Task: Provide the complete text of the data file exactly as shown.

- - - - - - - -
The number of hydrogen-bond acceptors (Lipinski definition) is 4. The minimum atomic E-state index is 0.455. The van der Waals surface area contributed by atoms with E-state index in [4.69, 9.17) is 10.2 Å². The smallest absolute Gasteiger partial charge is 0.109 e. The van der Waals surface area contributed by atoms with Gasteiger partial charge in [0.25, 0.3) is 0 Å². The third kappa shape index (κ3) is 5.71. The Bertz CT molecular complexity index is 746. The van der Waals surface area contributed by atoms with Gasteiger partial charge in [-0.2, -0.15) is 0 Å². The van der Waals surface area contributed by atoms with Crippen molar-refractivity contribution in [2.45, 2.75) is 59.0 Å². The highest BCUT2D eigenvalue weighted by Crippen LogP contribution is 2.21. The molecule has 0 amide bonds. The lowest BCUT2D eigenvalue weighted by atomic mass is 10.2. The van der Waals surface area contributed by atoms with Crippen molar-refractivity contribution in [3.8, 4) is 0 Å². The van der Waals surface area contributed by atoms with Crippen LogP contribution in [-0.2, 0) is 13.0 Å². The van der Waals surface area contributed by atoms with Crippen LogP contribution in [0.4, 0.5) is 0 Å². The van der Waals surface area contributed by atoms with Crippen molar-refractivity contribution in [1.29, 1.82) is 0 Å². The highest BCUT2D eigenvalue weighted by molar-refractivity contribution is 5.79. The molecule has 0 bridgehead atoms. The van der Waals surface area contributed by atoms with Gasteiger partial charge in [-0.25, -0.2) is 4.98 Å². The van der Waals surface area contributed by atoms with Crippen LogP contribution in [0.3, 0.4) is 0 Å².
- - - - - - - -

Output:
The number of hydrogen-bond acceptors (Lipinski definition) is 4. The minimum atomic E-state index is 0.455. The van der Waals surface area contributed by atoms with E-state index in [4.69, 9.17) is 10.2 Å². The smallest absolute Gasteiger partial charge is 0.109 e. The van der Waals surface area contributed by atoms with Gasteiger partial charge in [0.25, 0.3) is 0 Å². The third kappa shape index (κ3) is 5.71. The Bertz CT molecular complexity index is 746. The van der Waals surface area contributed by atoms with Gasteiger partial charge in [-0.2, -0.15) is 0 Å². The van der Waals surface area contributed by atoms with Crippen molar-refractivity contribution in [2.45, 2.75) is 59.0 Å². The highest BCUT2D eigenvalue weighted by Crippen LogP contribution is 2.21. The molecule has 0 amide bonds. The lowest BCUT2D eigenvalue weighted by atomic mass is 10.2. The van der Waals surface area contributed by atoms with Crippen molar-refractivity contribution in [3.8, 4) is 0 Å². The van der Waals surface area contributed by atoms with Crippen LogP contribution in [-0.2, 0) is 13.0 Å². The van der Waals surface area contributed by atoms with Crippen LogP contribution in [0.4, 0.5) is 0 Å². The van der Waals surface area contributed by atoms with Crippen molar-refractivity contribution in [1.29, 1.82) is 0 Å². The highest BCUT2D eigenvalue weighted by molar-refractivity contribution is 5.79. The molecule has 0 bridgehead atoms. The van der Waals surface area contributed by atoms with Gasteiger partial charge in [-0.25, -0.2) is 4.98 Å². The van der Waals surface area contributed by atoms with Crippen LogP contribution in [0.3, 0.4) is 0 Å².